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Urge Congress to provide permanent protections for Dreamers
The Deferred Action for Childhood Arrivals (DACA) program has provided temporary protection from deportation for nearly 800,000 undocumented immigrant youth known as Dreamers over the past 10 years. However, the Trump administration’s decision to end DACA in September 2017 and ongoing lawsuits put Dreamers at immediate risk of removal. The Trump administration also tried to terminate Temporary Protective Status (TPS) – a humanitarian form of immigration status for those who cannot safely return to their home country due to extraordinary circumstances, like armed conflict and environmental disaster—for 98 percent of all holders. While these attempts were unsuccessful, millions of lives are still in limbo as people who call America home constantly face the threat of deportation. It is imperative that Congress acts to provide a permanent, legislative fix. 

Urge your Members of Congress to pass legislation providing permanent protections, including a pathway to citizenship, for Dreamers.

Background

DACA, or the Deferred Action for Childhood Arrivals program, was created in 2012 and has allowed nearly 800,000 undocumented immigrant youth who were brought to the United States as children to obtain work permits, attend school, and contribute openly to our economy without fear of deportation. In many cases, these youth, known as Dreamers, grew up in the United States and want to give back to society and raise their own families in the only nation they know as home. By ending DACA and its protections, the Trump administration made Dreamers vulnerable to deportation or detention. The Biden administration restored the program in full, but the threat to the program remains; Dreamers still need permanent protections to ensure they can live in the U.S. without fear.

Temporary Protected Status (TPS) is a humanitarian form of immigration status for those who cannot safely return to their home country due to extraordinary circumstances, such as armed conflict and environmental disasters. Countries with TPS include Afghanistan, Burma (Myanmar), Cameroon, El Salvador, Haiti, Honduras, Nepal, Nicaragua, Somalia, Sudan, South Sudan, Syria, Ukraine, Venezuela, and Yemen. Deferred Enforced Departure (DED)provides a similar type of protection as TPS. Currently, Liberia and Hong Kong are the only countries with DED.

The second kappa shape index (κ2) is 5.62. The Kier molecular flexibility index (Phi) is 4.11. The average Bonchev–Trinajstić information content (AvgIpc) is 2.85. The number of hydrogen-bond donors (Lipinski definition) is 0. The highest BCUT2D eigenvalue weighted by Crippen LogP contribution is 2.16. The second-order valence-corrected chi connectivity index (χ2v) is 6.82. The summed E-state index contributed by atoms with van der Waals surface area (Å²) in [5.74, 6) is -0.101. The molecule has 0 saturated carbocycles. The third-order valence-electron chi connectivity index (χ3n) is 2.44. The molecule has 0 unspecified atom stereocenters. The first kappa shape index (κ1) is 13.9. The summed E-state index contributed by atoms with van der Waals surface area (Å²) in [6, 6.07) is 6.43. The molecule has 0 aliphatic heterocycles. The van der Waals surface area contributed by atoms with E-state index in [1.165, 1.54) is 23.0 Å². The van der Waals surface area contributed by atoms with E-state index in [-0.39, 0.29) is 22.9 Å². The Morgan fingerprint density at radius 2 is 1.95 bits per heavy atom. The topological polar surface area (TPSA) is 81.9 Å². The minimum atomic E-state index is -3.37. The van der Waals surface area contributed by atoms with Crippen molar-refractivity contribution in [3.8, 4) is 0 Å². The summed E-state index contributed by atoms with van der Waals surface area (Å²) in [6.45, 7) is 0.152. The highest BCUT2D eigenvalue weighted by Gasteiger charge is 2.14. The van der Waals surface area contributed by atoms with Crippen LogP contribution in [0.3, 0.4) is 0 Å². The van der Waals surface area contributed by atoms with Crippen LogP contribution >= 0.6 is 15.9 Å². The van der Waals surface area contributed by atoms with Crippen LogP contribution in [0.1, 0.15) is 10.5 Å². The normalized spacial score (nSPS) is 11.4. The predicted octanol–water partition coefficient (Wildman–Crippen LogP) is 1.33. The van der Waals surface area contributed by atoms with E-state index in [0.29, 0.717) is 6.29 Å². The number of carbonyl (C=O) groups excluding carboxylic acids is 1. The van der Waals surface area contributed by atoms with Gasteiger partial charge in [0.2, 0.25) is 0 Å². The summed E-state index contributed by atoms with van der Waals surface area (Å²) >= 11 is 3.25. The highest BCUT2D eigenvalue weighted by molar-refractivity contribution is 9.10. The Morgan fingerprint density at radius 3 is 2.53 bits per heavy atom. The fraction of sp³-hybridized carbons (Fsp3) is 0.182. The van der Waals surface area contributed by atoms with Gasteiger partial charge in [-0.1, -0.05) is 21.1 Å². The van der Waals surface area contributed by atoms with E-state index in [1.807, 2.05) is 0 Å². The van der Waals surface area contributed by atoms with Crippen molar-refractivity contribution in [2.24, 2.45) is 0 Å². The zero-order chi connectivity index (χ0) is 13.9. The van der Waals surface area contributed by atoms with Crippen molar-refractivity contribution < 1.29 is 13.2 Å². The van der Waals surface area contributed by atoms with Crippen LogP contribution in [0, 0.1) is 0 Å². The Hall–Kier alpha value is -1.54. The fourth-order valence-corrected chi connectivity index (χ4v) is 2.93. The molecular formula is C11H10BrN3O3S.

On February 9, 2023, Senators Dick Durbin (D-IL) and Lindsey Graham (R-SC) introduced the Dream Act of 2023 (S. 365), which would provide permanent protections, including conditional permanent resident (CPR) status, for Dreamers. The bill has yet to be introduced in the House of Representatives.

If enacted, the Dream Act would:

  • Provide conditional permanent resident (CPR) status valid for up to eight years for Dreamers who meet criteria spelled out in the bill. CPR would allow Dreamers to work legally in the U.S. and permit them to travel outside the country.
  • Automatically grant CPR to current DACA recipients.
  • Permit those with CPR to then obtain lawful permanent resident status (LPR, also known as obtaining a green card) if they meet criteria such as attending college, working in the U.S., or serving in the U.S. military.

 

On June 15, 2023, Representative Sylvia Garcia re-introduced the Dream and Promise Act of 2023 (H.R. 16). This bill would provide the same provisions of the Senate’s Dream Act, with the addition of allowing Dreamers the opportunity to eventually apply for U.S. citizenship. It would also extend similar protections to TPS and DED holders.

Tell your Members of Congress to pass permanent protections, including a pathway to citizenship, for Dreamers, TPS holders, and DED recipients!

Jewish Values

Hachnasat orchim, welcoming guests, is an important principle in Judaism. We see this modeled by Abraham and Sarah, who opened their tent to three mysterious visitors. This principle compels many Jews today to welcome immigrants and refugees.

For More Information

You can contact Eisendrath Legislative Assistant Ellen Garfinkle at (202) 387-2800 or egarfinkle@rac.org for more information.

 

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